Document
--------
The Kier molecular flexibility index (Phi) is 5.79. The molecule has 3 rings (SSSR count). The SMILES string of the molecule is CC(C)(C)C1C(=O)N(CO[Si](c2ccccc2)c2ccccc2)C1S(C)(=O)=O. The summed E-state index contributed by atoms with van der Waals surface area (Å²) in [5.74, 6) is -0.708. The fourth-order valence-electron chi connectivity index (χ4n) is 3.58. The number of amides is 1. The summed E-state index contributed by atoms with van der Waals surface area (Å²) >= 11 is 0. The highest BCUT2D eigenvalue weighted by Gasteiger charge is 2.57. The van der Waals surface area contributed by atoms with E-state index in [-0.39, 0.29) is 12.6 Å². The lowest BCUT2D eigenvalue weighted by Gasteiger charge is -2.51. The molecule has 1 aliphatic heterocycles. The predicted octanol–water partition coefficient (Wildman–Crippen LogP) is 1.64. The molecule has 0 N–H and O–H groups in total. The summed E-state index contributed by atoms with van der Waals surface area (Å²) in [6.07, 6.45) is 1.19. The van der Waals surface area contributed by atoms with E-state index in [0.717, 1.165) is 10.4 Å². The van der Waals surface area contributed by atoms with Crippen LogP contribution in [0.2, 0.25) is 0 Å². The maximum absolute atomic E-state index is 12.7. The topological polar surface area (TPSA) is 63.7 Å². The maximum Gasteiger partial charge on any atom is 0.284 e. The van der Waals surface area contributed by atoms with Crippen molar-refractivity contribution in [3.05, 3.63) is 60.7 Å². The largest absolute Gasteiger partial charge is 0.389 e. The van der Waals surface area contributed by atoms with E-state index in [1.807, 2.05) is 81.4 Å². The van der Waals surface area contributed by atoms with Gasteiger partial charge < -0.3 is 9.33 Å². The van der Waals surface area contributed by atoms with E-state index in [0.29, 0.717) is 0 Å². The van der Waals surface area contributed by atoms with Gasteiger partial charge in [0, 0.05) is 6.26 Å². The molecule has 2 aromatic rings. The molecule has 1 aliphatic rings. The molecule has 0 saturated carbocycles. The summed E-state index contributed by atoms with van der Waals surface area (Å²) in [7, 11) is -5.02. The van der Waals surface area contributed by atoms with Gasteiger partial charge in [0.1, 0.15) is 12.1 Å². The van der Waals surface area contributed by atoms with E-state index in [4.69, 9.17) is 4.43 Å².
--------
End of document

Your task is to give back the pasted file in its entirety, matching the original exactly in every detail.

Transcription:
The Kier molecular flexibility index (Phi) is 5.79. The molecule has 3 rings (SSSR count). The SMILES string of the molecule is CC(C)(C)C1C(=O)N(CO[Si](c2ccccc2)c2ccccc2)C1S(C)(=O)=O. The summed E-state index contributed by atoms with van der Waals surface area (Å²) in [5.74, 6) is -0.708. The fourth-order valence-electron chi connectivity index (χ4n) is 3.58. The number of amides is 1. The summed E-state index contributed by atoms with van der Waals surface area (Å²) >= 11 is 0. The highest BCUT2D eigenvalue weighted by Gasteiger charge is 2.57. The van der Waals surface area contributed by atoms with E-state index in [-0.39, 0.29) is 12.6 Å². The lowest BCUT2D eigenvalue weighted by Gasteiger charge is -2.51. The molecule has 1 aliphatic heterocycles. The predicted octanol–water partition coefficient (Wildman–Crippen LogP) is 1.64. The molecule has 0 N–H and O–H groups in total. The summed E-state index contributed by atoms with van der Waals surface area (Å²) in [6.07, 6.45) is 1.19. The van der Waals surface area contributed by atoms with E-state index in [0.717, 1.165) is 10.4 Å². The van der Waals surface area contributed by atoms with Crippen LogP contribution in [0.2, 0.25) is 0 Å². The maximum absolute atomic E-state index is 12.7. The topological polar surface area (TPSA) is 63.7 Å². The maximum Gasteiger partial charge on any atom is 0.284 e. The van der Waals surface area contributed by atoms with Crippen molar-refractivity contribution in [3.05, 3.63) is 60.7 Å². The largest absolute Gasteiger partial charge is 0.389 e. The van der Waals surface area contributed by atoms with E-state index in [1.807, 2.05) is 81.4 Å². The van der Waals surface area contributed by atoms with Gasteiger partial charge < -0.3 is 9.33 Å². The van der Waals surface area contributed by atoms with E-state index in [0.29, 0.717) is 0 Å². The van der Waals surface area contributed by atoms with Gasteiger partial charge in [0, 0.05) is 6.26 Å². The molecule has 2 aromatic rings. The molecule has 1 aliphatic rings. The molecule has 0 saturated carbocycles. The summed E-state index contributed by atoms with van der Waals surface area (Å²) in [7, 11) is -5.02. The van der Waals surface area contributed by atoms with Gasteiger partial charge in [0.1, 0.15) is 12.1 Å². The van der Waals surface area contributed by atoms with E-state index in [4.69, 9.17) is 4.43 Å².